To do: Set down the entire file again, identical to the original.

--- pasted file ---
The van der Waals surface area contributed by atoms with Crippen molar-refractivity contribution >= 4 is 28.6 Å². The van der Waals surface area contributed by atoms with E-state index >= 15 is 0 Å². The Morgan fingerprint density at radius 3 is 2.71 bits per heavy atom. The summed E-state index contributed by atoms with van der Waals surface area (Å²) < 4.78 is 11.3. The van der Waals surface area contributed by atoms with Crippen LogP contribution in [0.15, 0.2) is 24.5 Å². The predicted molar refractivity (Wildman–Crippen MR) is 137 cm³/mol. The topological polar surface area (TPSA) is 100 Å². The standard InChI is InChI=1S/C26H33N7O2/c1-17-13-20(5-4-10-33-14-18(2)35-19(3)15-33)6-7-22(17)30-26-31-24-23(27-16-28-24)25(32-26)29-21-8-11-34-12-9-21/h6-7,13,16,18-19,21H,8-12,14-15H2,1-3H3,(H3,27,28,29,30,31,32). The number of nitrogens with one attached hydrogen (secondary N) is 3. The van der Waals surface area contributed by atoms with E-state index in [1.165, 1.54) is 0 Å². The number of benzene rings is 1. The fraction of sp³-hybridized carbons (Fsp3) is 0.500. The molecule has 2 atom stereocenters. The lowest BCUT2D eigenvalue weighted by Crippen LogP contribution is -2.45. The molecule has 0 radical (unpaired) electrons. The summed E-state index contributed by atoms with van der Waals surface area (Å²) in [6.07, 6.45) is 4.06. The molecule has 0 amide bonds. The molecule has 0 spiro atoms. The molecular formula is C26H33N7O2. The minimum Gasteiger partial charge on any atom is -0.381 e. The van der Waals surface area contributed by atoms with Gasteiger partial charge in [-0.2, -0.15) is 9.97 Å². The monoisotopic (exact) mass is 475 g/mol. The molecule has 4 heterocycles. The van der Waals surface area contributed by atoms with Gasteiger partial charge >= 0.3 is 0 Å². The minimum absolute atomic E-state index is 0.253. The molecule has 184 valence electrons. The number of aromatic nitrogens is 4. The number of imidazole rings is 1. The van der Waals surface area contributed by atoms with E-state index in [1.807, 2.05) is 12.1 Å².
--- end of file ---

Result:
The van der Waals surface area contributed by atoms with Crippen molar-refractivity contribution >= 4 is 28.6 Å². The van der Waals surface area contributed by atoms with E-state index >= 15 is 0 Å². The Morgan fingerprint density at radius 3 is 2.71 bits per heavy atom. The summed E-state index contributed by atoms with van der Waals surface area (Å²) < 4.78 is 11.3. The van der Waals surface area contributed by atoms with Crippen LogP contribution in [0.15, 0.2) is 24.5 Å². The predicted molar refractivity (Wildman–Crippen MR) is 137 cm³/mol. The topological polar surface area (TPSA) is 100 Å². The standard InChI is InChI=1S/C26H33N7O2/c1-17-13-20(5-4-10-33-14-18(2)35-19(3)15-33)6-7-22(17)30-26-31-24-23(27-16-28-24)25(32-26)29-21-8-11-34-12-9-21/h6-7,13,16,18-19,21H,8-12,14-15H2,1-3H3,(H3,27,28,29,30,31,32). The number of nitrogens with one attached hydrogen (secondary N) is 3. The van der Waals surface area contributed by atoms with E-state index in [1.165, 1.54) is 0 Å². The number of benzene rings is 1. The fraction of sp³-hybridized carbons (Fsp3) is 0.500. The molecule has 2 atom stereocenters. The lowest BCUT2D eigenvalue weighted by Crippen LogP contribution is -2.45. The molecule has 0 radical (unpaired) electrons. The summed E-state index contributed by atoms with van der Waals surface area (Å²) in [6.07, 6.45) is 4.06. The molecule has 0 amide bonds. The molecule has 0 spiro atoms. The molecular formula is C26H33N7O2. The minimum Gasteiger partial charge on any atom is -0.381 e. The van der Waals surface area contributed by atoms with Gasteiger partial charge in [-0.2, -0.15) is 9.97 Å². The monoisotopic (exact) mass is 475 g/mol. The molecule has 4 heterocycles. The van der Waals surface area contributed by atoms with Gasteiger partial charge >= 0.3 is 0 Å². The minimum absolute atomic E-state index is 0.253. The molecule has 184 valence electrons. The number of aromatic nitrogens is 4. The number of imidazole rings is 1. The van der Waals surface area contributed by atoms with E-state index in [1.807, 2.05) is 12.1 Å².